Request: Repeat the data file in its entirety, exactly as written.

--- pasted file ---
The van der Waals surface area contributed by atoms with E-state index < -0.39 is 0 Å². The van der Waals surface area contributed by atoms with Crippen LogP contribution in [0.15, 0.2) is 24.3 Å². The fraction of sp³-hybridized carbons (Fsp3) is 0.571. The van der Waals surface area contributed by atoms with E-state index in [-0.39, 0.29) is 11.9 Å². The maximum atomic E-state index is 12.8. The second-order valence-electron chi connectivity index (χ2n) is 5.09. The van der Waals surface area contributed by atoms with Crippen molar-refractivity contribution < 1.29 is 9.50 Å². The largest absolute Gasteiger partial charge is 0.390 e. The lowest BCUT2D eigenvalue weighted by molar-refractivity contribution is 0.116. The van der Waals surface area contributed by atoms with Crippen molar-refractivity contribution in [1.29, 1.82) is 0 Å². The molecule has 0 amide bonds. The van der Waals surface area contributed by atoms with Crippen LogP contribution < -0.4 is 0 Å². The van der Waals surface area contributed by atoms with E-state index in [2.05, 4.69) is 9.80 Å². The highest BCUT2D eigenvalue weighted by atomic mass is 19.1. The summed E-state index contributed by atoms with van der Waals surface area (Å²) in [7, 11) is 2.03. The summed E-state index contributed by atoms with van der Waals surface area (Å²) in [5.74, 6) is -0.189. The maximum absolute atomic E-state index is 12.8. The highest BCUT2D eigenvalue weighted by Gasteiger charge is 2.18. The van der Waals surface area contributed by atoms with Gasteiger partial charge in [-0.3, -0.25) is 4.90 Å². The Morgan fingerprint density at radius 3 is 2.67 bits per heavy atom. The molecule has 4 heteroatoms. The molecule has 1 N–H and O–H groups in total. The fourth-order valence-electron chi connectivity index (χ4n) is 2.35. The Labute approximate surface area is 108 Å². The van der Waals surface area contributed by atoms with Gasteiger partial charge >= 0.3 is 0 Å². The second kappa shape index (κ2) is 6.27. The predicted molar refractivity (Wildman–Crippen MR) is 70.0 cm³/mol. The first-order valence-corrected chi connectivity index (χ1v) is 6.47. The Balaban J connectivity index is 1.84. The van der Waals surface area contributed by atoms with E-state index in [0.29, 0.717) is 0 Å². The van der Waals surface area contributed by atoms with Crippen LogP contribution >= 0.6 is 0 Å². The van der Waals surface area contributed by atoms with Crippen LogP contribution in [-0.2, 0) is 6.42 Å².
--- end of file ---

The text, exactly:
The van der Waals surface area contributed by atoms with E-state index < -0.39 is 0 Å². The van der Waals surface area contributed by atoms with Crippen LogP contribution in [0.15, 0.2) is 24.3 Å². The fraction of sp³-hybridized carbons (Fsp3) is 0.571. The van der Waals surface area contributed by atoms with E-state index in [-0.39, 0.29) is 11.9 Å². The maximum atomic E-state index is 12.8. The second-order valence-electron chi connectivity index (χ2n) is 5.09. The van der Waals surface area contributed by atoms with Crippen molar-refractivity contribution < 1.29 is 9.50 Å². The largest absolute Gasteiger partial charge is 0.390 e. The lowest BCUT2D eigenvalue weighted by molar-refractivity contribution is 0.116. The van der Waals surface area contributed by atoms with Crippen molar-refractivity contribution in [1.29, 1.82) is 0 Å². The molecule has 0 amide bonds. The van der Waals surface area contributed by atoms with Crippen LogP contribution < -0.4 is 0 Å². The van der Waals surface area contributed by atoms with E-state index in [2.05, 4.69) is 9.80 Å². The highest BCUT2D eigenvalue weighted by atomic mass is 19.1. The summed E-state index contributed by atoms with van der Waals surface area (Å²) in [7, 11) is 2.03. The summed E-state index contributed by atoms with van der Waals surface area (Å²) in [5.74, 6) is -0.189. The maximum absolute atomic E-state index is 12.8. The highest BCUT2D eigenvalue weighted by Gasteiger charge is 2.18. The van der Waals surface area contributed by atoms with Gasteiger partial charge in [-0.3, -0.25) is 4.90 Å². The Morgan fingerprint density at radius 3 is 2.67 bits per heavy atom. The molecule has 4 heteroatoms. The molecule has 1 N–H and O–H groups in total. The fourth-order valence-electron chi connectivity index (χ4n) is 2.35. The Labute approximate surface area is 108 Å². The van der Waals surface area contributed by atoms with Gasteiger partial charge >= 0.3 is 0 Å². The second kappa shape index (κ2) is 6.27. The predicted molar refractivity (Wildman–Crippen MR) is 70.0 cm³/mol. The first-order valence-corrected chi connectivity index (χ1v) is 6.47. The Balaban J connectivity index is 1.84. The van der Waals surface area contributed by atoms with E-state index in [0.29, 0.717) is 0 Å². The van der Waals surface area contributed by atoms with Crippen LogP contribution >= 0.6 is 0 Å². The van der Waals surface area contributed by atoms with Crippen LogP contribution in [-0.2, 0) is 6.42 Å².